Aquoll

Aquoll

[′ak·wȯl]
(geology)
A suborder of the soil order Mollisol, with thick surface horizons; formed under wet conditions, it may be under water at times, but is seasonally rather than continually wet.
References in periodicals archive ?
Catroux G, Schnitzer M (1987) Chemical, spectroscopic, and biological characteristics of the organic matter in particle size fractions separated from an Aquoll.
Catroux G, Schnitzer M (1987) Chemical, spectroscopic, and biological characteristics of the organic matter particle size fractions separated from an Aquoll.
Chemical spectroscopic and biological characteristics of the organic matter in particle size fractions separated from an Aquoll.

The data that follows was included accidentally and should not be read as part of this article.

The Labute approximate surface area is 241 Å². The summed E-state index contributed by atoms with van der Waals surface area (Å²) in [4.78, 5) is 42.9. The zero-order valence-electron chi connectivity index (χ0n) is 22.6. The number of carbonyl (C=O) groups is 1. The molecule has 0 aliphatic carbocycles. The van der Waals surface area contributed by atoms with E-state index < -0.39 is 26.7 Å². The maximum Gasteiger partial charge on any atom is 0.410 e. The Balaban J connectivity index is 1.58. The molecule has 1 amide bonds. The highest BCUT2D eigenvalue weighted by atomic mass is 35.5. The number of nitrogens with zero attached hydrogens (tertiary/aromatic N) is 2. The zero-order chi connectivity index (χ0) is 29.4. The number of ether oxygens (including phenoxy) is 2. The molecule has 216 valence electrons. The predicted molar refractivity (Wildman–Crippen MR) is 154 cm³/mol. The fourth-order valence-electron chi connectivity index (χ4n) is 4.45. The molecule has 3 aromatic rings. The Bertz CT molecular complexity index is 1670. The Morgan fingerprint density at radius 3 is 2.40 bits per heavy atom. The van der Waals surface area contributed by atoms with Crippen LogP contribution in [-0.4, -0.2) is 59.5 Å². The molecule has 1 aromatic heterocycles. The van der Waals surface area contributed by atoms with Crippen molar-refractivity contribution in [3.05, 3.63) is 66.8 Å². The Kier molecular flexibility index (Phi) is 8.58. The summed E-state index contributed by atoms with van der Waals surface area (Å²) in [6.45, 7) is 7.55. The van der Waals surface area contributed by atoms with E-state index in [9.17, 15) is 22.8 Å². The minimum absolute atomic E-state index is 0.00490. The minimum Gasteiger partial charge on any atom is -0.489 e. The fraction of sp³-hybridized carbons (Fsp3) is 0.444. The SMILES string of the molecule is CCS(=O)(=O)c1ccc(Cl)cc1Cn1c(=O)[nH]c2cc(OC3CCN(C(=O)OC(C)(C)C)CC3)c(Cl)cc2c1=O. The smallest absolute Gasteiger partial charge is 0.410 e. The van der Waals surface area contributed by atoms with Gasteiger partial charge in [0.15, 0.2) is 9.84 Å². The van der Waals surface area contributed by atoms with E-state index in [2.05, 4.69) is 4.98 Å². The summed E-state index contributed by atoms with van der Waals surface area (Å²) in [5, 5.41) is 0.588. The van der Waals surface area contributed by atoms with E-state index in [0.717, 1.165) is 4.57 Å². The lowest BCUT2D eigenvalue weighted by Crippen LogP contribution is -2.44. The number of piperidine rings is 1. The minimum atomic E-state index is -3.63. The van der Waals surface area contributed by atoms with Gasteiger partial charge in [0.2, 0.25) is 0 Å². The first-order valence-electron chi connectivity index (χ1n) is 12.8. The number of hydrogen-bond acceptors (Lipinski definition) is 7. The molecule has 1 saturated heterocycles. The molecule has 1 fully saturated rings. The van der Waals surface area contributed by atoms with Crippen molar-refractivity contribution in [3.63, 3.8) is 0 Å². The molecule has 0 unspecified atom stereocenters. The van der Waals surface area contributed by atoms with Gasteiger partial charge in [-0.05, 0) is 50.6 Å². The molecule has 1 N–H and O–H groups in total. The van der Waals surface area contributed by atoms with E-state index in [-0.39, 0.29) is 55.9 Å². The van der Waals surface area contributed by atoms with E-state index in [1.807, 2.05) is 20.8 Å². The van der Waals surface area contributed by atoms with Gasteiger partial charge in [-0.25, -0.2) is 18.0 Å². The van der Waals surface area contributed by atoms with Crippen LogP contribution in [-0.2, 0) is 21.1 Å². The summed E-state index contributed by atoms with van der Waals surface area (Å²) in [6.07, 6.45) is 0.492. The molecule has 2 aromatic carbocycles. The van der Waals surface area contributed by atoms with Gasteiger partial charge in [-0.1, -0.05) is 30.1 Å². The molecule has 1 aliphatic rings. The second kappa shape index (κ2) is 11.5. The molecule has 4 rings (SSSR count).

The first class was defined using the following soil suborders as indicators of wetland presence, since they are related to hydromorphic processes: Alfisols of Suborders Aqualfs, Entisols Aquents and Fluvents, Inceptisols Aquepts, Mollisols Aquic and Aquolls and Histosols Saprists and polygons corresponding to Mollisols of Suborders Udolls and Ustolls corresponding to subgroup Aquic (Table 2).
The Inceptisols of Suborder Aquepts dominate in the Puna and Prepuna, and the Suborder Aquolls (Order Mollisols) in the Patagonian steppe.
Soils in wetlands of the study area are dominated by Aquepts and Aquents and to a lesser extent, Aquolls and Aqualfs (USDA NRCS 1995; Lewis et al.
In the United States the dominant suborders of Mollisols appear as sequential bands across the country reflecting the moisture regimes in which each Mollisol developed: Albolls, Aquolls, Cryolls, Rendolls, Udolls, Ustolls, and Xerolls (Table 3-5; Figure 3-13).
Aquolls are wet Mollisols, most of which have been drained for agricultural activity.
Histosols and Aquolls comprise the soils of the north shore from site 9 to site 20 (Figure 1), whereas Riddles Loam is found along much of the southern shore.